An extract from the unpublished memoirs of Rev Col AJ Mackenzie, son of the gamekeeper Roderick Mackenzie. AJ was born in 1887 in Kinlochresort and moved with his family to the keeper’s house at Uig Lodge, where he began at Crowlista School.
In May 1892 after the spring holidays, I began my formal education. I had never been at school before except for one day at Kinlochresort when my mother sent me with the other boys thinking I would be happier at school, than alone by myself all day at home. I soon decided that I thought otherwise and as I did not show my enthusiasm to repeat the experience next day, I was not pressed to go any more. But now by law I was compelled to go to school and there was no evading it.
I set off in high spirits with the rest of the boys, buoyed up with their accounts of the joy of life at school. Hitherto I had only looked at the school from a distance and as I drew nearer I was conscious of a conflict of feelings. I began to feel that I was about to be swallowed up in something new and strange and that things would never be quite the same again. There were over a hundred pupils in the school at that time. It was in fact hopelessly over crowded, in the following year an extension was put to it, that was another thrill for us boys to see masons, joiners and painters at work.
I had never seen so many children together before, but what filled me with amazement was the amount of noise they made with their chattering. The master, obviously, had not come in yet. When he did, the scene underwent an astonishingly rapid transformation. He picked up a thick cane and gave half a dozen hard smacks with it on the blackboard. At that instance a dead silence fell on the school. I had never seen such behaviour before and I do not in the least exaggerate when I say I was not a little scared. It took me a little time to discover that our teacher, Mr Stevenson was not as terrifying a person as he appeared to be. The first day passed off uneventfully; the second was not so happy; and the third full of doubt and forebodings. The freedom I had so long enjoyed was gone unless I could do something to recover it.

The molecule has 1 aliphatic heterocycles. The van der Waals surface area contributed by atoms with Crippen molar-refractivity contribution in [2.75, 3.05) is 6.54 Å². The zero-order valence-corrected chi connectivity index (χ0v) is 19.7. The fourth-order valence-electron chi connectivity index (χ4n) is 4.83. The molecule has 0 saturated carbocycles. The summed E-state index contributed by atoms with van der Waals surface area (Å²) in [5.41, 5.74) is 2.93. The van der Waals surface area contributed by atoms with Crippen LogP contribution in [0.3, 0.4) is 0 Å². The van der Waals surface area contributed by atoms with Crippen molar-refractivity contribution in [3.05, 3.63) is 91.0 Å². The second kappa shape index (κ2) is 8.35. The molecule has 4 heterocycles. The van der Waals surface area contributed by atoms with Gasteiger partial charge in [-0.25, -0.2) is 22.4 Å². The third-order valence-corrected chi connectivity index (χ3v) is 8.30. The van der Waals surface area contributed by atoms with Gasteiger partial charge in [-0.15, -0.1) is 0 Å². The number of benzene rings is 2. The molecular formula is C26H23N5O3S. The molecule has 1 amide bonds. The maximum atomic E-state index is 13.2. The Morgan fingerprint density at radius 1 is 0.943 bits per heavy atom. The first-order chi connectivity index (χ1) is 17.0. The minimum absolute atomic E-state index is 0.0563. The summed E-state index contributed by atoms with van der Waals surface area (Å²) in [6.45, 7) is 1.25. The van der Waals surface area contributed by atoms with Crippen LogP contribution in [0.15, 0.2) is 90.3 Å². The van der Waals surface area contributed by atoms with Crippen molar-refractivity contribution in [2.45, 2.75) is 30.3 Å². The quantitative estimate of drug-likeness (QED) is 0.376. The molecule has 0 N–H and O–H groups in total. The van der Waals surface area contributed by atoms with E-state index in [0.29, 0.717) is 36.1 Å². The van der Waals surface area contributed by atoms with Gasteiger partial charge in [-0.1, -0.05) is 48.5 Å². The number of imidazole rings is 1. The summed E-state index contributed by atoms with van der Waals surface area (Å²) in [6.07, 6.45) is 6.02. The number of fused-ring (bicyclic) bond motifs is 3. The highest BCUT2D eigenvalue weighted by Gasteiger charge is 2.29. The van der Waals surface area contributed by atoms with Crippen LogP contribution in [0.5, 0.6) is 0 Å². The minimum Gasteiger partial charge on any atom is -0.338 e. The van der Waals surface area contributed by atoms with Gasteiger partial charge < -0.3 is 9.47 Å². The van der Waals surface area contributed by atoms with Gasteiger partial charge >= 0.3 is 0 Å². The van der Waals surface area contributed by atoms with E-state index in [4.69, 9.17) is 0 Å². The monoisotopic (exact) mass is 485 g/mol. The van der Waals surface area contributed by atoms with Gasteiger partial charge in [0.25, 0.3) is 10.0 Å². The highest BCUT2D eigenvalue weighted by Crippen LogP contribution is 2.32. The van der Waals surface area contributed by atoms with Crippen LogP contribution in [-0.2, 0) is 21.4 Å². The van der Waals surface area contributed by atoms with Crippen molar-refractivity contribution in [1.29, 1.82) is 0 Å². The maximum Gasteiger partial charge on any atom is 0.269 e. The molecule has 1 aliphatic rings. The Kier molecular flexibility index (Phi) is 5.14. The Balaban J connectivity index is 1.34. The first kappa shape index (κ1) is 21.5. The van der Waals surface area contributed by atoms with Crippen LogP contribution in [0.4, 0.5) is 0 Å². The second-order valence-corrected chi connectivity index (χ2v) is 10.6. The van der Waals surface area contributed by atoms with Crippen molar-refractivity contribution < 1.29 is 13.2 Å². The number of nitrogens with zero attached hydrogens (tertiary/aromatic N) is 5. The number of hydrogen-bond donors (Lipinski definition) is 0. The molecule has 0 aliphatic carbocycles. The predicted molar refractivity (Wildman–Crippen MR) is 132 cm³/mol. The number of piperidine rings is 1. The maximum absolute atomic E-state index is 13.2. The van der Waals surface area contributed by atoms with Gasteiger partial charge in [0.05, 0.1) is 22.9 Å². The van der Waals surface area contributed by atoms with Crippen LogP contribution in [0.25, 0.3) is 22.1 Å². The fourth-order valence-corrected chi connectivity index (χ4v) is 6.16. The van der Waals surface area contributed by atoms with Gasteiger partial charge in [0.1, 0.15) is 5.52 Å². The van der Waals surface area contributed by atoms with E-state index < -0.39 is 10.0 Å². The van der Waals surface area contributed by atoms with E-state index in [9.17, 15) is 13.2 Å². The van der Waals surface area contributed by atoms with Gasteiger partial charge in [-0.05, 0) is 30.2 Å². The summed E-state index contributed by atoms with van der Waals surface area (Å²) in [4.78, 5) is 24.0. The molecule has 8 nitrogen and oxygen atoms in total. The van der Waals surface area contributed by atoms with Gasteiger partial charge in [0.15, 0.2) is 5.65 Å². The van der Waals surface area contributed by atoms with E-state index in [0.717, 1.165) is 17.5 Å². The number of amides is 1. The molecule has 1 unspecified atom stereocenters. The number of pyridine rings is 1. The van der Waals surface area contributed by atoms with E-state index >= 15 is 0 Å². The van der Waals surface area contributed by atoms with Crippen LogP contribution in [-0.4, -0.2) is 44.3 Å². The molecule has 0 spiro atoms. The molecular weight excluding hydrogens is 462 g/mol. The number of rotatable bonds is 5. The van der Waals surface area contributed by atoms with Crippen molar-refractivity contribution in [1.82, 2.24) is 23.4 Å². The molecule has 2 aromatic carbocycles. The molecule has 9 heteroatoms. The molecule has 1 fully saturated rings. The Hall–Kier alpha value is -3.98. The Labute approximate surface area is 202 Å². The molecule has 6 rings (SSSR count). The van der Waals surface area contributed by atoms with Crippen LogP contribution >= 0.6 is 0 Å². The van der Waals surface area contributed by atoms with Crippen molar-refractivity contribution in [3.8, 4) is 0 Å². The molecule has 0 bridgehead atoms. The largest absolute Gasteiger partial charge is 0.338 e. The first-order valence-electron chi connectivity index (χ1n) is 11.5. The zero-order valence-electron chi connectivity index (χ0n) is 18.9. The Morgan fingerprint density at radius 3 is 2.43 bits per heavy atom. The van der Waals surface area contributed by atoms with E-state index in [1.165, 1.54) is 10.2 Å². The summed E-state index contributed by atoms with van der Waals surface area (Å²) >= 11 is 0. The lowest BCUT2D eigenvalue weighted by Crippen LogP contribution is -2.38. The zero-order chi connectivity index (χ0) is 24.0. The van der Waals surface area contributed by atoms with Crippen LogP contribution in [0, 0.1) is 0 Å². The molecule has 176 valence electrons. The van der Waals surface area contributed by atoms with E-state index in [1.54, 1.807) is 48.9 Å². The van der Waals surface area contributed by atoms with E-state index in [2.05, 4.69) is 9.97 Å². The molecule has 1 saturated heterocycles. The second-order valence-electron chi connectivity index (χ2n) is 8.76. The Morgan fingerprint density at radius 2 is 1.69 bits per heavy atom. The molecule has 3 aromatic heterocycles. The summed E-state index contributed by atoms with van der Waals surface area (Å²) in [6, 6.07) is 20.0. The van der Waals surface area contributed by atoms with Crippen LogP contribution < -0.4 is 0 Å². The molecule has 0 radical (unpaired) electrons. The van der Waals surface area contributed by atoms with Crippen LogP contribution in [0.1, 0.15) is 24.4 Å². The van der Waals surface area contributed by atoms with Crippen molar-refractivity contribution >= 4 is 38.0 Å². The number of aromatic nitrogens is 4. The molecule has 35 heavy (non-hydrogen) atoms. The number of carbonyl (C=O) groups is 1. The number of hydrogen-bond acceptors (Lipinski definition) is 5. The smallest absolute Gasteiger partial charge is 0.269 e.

The forth day was a historic one. I set out as usual with the others but when just out of sight of home I decided on my course of action. I sat down, and calmly announced to the boys that I was not going to school that day. Curiously they did not attempt to persuade me; they may have thought that a more effective authority would soon see that. The authority was soon forthcoming in the person of my mother. She evidently had a suspicion that I had something in my mind when I set out that morning, so she came out to see from the near hill if I was on my way over the moor path to school. Her unexpected appearance startled me, but in no way lessened my determination to make a bid to free myself from the obligations of school that day and for ever.
An account of the life of Murdo Macdonald, Crola, held by Bernera Historical Society (author unknown).
Although Murdo Macdonald was an Uigeach, born and bred, and of Uig parents, he was well known in Scarp and North Harris where many of his relations lived. His paternal grandmother was one of a well-known family of Macleans from Scarp while four of his father’s family (three sisters and a brother) married Scarpaich. These family connections caused him and his family to have constant intercourse between the two places.
Born on 13 January 1907 at Crola, Kinlochresort, son of Calum Macdonald and Catherine Maciver from Callanish, he was the youngest of the family. An older sister Kate, lived to an old age, while a brother Donald died in infancy. His father’s family originated from Skye and were said to be descended from the Macdonalds of Glencoe.
The Macdonald family were shepherds and were for some time employed at Bedersaig, North Harris. After one of the infamous clearances we find that John, Murdo’s grandfather, moved to Tealasvay in Uig, and afterwards to Crola, while his brother Donald moved to Luachair and afterwards to Cravadale as gamekeeper. The rest of the family left the district altogether.
From a very early age Murdo showed an exceptional ability for memorising anything he heard.